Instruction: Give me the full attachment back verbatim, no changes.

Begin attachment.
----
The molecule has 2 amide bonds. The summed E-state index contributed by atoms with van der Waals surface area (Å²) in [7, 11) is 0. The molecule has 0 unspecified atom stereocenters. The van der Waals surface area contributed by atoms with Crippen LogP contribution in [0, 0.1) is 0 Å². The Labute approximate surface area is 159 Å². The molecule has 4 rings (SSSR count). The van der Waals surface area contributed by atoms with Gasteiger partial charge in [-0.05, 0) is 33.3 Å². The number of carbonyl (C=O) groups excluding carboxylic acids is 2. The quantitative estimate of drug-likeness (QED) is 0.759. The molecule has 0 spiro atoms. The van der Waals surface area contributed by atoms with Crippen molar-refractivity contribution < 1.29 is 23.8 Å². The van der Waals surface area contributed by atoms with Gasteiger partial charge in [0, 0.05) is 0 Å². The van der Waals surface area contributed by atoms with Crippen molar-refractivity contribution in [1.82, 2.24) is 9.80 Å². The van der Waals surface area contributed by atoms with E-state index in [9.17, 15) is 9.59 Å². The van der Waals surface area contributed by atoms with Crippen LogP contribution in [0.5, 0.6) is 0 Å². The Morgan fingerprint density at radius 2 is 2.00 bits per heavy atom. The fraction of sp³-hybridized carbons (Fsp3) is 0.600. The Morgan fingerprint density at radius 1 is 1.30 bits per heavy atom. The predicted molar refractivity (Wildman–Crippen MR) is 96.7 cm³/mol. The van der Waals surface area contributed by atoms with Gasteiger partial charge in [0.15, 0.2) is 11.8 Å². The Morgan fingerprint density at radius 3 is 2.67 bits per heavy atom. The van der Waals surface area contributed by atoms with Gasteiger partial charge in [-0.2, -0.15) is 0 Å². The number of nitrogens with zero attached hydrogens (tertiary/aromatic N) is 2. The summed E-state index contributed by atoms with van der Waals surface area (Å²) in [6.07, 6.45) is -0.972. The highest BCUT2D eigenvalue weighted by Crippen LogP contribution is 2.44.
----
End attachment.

The molecule has 2 amide bonds. The summed E-state index contributed by atoms with van der Waals surface area (Å²) in [7, 11) is 0. The molecule has 0 unspecified atom stereocenters. The van der Waals surface area contributed by atoms with Crippen LogP contribution in [0, 0.1) is 0 Å². The Labute approximate surface area is 159 Å². The molecule has 4 rings (SSSR count). The van der Waals surface area contributed by atoms with Gasteiger partial charge in [-0.05, 0) is 33.3 Å². The number of carbonyl (C=O) groups excluding carboxylic acids is 2. The quantitative estimate of drug-likeness (QED) is 0.759. The molecule has 0 spiro atoms. The van der Waals surface area contributed by atoms with Crippen molar-refractivity contribution < 1.29 is 23.8 Å². The van der Waals surface area contributed by atoms with Gasteiger partial charge in [0, 0.05) is 0 Å². The van der Waals surface area contributed by atoms with Crippen molar-refractivity contribution in [1.82, 2.24) is 9.80 Å². The van der Waals surface area contributed by atoms with E-state index in [9.17, 15) is 9.59 Å². The van der Waals surface area contributed by atoms with Crippen LogP contribution in [0.5, 0.6) is 0 Å². The Morgan fingerprint density at radius 2 is 2.00 bits per heavy atom. The fraction of sp³-hybridized carbons (Fsp3) is 0.600. The Morgan fingerprint density at radius 1 is 1.30 bits per heavy atom. The predicted molar refractivity (Wildman–Crippen MR) is 96.7 cm³/mol. The van der Waals surface area contributed by atoms with Gasteiger partial charge in [0.15, 0.2) is 11.8 Å². The Morgan fingerprint density at radius 3 is 2.67 bits per heavy atom. The van der Waals surface area contributed by atoms with Gasteiger partial charge in [-0.2, -0.15) is 0 Å². The number of nitrogens with zero attached hydrogens (tertiary/aromatic N) is 2. The summed E-state index contributed by atoms with van der Waals surface area (Å²) in [6.07, 6.45) is -0.972. The highest BCUT2D eigenvalue weighted by Crippen LogP contribution is 2.44.